By CoinWeek ….
On Sunday, September 20, bidding ends at GreatCollections for this toned 1798 Draped Bust dime of the Large 8 variety, graded MS-64+ by PCGS and approved by CAC.
The Draped Bust dime was first issued in 1796, featuring what is called the Small Eagle reverse. In 1798, a new Heraldic Eagle reverse was introduced, with a total mintage of 27,550 across all varieties. The 1798 issues are known for their overdates (8 over 7), different numbers of stars on the reverses (16 and 13), and, on coins with no overdate, a large numeral ‘8’ or a small ‘8’ in the date on the obverse. While the Small 8 variety has proven itself rarer than the Large 8 over the last 300 years, any Draped Bust dime from 1798 is a condition rarity in Mint State. The piece on offer here has been judged strong for the grade (MS-64) by CAC and features golden and burnt cherry toning (with some cobalt on the reverse) to add to its eye appeal.
PCGS reports only three examples graded MS-64. A mere six total are graded higher: three more in MS-64+, two in MS-65, and a single coin in the top pop grade of MS-66.
And auction records for PCGS-graded MS-64 1798 Draped Bust Large 8 dimes are impressive. Most recently, a specimen sold in September 2019 went for $58,750, but going back five years one finds an example that went for $82,250 in May 2015. A few years before that, another coin sold for $33,350 in April 2012.
For more auction results, you can also search through the GreatCollections Auction Archives, with records for over 600,000 certified coins the company has sold over the past seven years.
At the time of writing, the high bid for this 1798 Draped Bust Large 8 dime is $40,610 after 43 bids.
Background of the Heraldic Eagle Draped Bust Dime
The Mint Act of 1792 specified coins of various denominations, including “dismes”, which were to be “of the value of one tenth of a dollar” [sic].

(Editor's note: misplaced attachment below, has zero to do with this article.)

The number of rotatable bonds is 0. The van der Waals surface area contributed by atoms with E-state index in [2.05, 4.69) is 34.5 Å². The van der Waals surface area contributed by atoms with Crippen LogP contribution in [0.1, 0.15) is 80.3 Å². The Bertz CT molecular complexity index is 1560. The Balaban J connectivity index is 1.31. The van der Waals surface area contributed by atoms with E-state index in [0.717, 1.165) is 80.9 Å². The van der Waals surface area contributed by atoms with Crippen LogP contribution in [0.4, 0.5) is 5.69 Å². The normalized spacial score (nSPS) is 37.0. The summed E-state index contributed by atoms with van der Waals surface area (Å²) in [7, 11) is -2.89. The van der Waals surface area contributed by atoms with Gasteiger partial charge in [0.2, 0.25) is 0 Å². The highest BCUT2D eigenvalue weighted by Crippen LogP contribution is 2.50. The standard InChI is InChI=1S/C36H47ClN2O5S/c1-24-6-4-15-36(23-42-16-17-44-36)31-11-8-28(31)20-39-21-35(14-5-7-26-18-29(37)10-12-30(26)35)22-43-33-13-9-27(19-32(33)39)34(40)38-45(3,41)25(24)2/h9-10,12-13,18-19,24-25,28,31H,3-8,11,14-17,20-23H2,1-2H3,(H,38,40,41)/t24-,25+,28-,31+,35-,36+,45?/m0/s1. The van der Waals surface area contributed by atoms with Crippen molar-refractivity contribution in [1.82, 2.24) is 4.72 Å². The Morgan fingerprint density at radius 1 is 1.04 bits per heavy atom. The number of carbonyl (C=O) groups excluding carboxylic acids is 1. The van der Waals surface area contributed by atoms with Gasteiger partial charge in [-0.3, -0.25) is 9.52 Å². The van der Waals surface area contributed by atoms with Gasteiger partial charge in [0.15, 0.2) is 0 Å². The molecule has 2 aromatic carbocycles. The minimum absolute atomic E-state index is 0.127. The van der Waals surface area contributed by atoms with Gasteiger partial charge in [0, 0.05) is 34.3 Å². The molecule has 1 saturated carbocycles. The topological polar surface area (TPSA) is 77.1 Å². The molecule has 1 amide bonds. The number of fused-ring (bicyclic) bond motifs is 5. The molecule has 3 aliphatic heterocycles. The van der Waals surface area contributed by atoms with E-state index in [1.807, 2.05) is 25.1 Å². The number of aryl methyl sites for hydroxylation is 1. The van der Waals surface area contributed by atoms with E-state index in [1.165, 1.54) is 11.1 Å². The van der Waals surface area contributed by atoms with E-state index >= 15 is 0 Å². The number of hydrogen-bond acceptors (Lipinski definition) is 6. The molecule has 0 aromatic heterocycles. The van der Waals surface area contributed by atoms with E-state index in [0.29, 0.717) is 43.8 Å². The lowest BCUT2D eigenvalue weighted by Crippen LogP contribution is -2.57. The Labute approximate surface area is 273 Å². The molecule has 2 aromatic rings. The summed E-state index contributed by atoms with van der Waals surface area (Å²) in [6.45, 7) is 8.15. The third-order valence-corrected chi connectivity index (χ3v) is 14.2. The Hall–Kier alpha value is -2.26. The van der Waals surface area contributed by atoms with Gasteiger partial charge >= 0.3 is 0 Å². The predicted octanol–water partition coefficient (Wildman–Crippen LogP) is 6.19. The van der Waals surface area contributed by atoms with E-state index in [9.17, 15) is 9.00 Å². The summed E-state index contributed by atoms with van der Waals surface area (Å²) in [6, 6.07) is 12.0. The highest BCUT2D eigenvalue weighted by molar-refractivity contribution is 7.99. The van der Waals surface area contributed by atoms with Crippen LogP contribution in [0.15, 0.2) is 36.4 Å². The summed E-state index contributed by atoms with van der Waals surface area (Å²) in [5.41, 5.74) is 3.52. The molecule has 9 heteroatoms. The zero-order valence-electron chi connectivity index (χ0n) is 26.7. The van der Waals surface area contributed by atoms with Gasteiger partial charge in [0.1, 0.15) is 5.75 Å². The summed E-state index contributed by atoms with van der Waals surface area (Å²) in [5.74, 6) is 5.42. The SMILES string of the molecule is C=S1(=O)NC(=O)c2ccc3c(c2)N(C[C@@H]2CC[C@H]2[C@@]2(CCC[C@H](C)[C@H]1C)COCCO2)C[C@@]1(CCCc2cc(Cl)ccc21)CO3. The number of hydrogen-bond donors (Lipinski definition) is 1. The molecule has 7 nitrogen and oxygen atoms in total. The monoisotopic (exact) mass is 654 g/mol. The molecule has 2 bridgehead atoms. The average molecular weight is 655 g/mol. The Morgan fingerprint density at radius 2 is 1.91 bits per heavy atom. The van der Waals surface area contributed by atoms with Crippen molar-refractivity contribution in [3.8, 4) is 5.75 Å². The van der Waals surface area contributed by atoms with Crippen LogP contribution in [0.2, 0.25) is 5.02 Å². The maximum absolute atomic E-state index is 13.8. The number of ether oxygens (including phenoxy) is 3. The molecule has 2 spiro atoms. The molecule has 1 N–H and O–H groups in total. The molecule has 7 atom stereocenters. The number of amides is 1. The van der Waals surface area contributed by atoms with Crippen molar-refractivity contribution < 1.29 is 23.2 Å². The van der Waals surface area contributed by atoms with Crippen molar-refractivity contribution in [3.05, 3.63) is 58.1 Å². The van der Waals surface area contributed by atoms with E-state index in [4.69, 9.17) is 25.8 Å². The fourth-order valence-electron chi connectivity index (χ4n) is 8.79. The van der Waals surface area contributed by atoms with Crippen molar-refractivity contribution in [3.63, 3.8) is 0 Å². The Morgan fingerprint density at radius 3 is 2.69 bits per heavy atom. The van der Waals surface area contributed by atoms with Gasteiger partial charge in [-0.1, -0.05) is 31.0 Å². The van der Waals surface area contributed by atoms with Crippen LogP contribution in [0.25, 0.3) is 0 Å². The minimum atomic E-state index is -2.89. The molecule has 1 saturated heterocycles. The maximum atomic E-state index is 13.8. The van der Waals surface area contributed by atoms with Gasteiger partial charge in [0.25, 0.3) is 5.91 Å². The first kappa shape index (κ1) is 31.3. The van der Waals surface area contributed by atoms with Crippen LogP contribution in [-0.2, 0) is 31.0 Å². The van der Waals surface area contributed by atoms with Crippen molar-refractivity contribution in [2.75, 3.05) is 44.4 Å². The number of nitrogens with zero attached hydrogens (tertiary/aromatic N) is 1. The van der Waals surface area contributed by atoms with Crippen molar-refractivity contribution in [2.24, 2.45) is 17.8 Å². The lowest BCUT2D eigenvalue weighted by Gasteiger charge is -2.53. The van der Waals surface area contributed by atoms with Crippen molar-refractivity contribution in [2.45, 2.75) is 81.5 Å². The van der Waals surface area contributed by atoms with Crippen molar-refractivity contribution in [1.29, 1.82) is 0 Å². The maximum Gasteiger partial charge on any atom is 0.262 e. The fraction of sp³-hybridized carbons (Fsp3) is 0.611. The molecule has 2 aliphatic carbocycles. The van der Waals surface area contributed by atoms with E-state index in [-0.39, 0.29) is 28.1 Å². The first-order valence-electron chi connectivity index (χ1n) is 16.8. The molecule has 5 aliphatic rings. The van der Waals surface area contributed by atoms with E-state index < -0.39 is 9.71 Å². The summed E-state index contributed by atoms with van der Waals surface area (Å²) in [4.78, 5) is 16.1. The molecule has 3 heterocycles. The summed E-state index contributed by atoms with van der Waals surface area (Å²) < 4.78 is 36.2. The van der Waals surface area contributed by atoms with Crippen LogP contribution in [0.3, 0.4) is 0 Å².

The first dimes were produced in 1786 from designs by Robert Scot, with Liberty said to be modeled after Philadelphia socialite Ann Willing Bingham and a reverse eagle similar to the design first used on silver coins in 1794.
Apparently as a result of criticism, Scot replaced the small reverse eagle in 1798 with a heraldic eagle modeled after the Great Seal of the United States. Though the number of obverse stars remained fixed at 13 from the last year of the previous design, the new reverse displayed 16 stars above the eagle. This was not a mistake or oversight but rather a result of economy. In order to minimize the number of dies needed for coinage, and because the gold quarter eagle and the dime were less than a millimeter difference in diameter, dies for the same reverse design were used interchangeably for the two coins. Over the eight years of the series, coins show reverses with 16 stars, 13 stars, and 14 stars.
Draped Bust Heraldic Eagle dimes were produced for eight years in the period 1798 through 1807, except for 1799, 1806, and 1808, all for circulation. The latter date was a one-year gap between the last of the Draped Bust dimes and the beginning of the Capped Bust series. No Proofs were made, but 1805-dated prooflike business strikes are listed in census/population reports.
The obverse of the Draped Bust Heraldic Eagle dime shows a right-facing Liberty with flowing hair tied by a ribbon, shoulders, and neckline loosely draped with rippled cloth. LIBERTY is at the top, with the date 1798 at the bottom. Thirteen six-pointed stars encircle the denticled rim between the two inscriptions, with seven on the left side and six on the right.
UNITED STATES OF AMERICA encircles most of the reverse just inside the denticled rim. The center displays an eagle with outstretched wings, a banner proclaiming E PLURIBUS UNUM held in its beak, and a Union shield covering most of the body. The dexter (eagle’s right) claw clutches a bunch of arrows, the left an olive branch. Above the eagle and just below STATE OF is a curved line of clouds, and below that and above and around the eagle’s head are small six-pointed stars. Coins dated 1798 have either 16 or 13 stars; the following years all have 13 stars except for 1804 which has either 13 or 14 stars. Stars are typically arranged in arcs above the eagle’s head (with one star to each side), but some show a “cross” arrangement where the stars appear to be in diagonal lines. All coins were minted at Philadelphia, and no mintmarks are displayed on the coins.
The edge is reeded.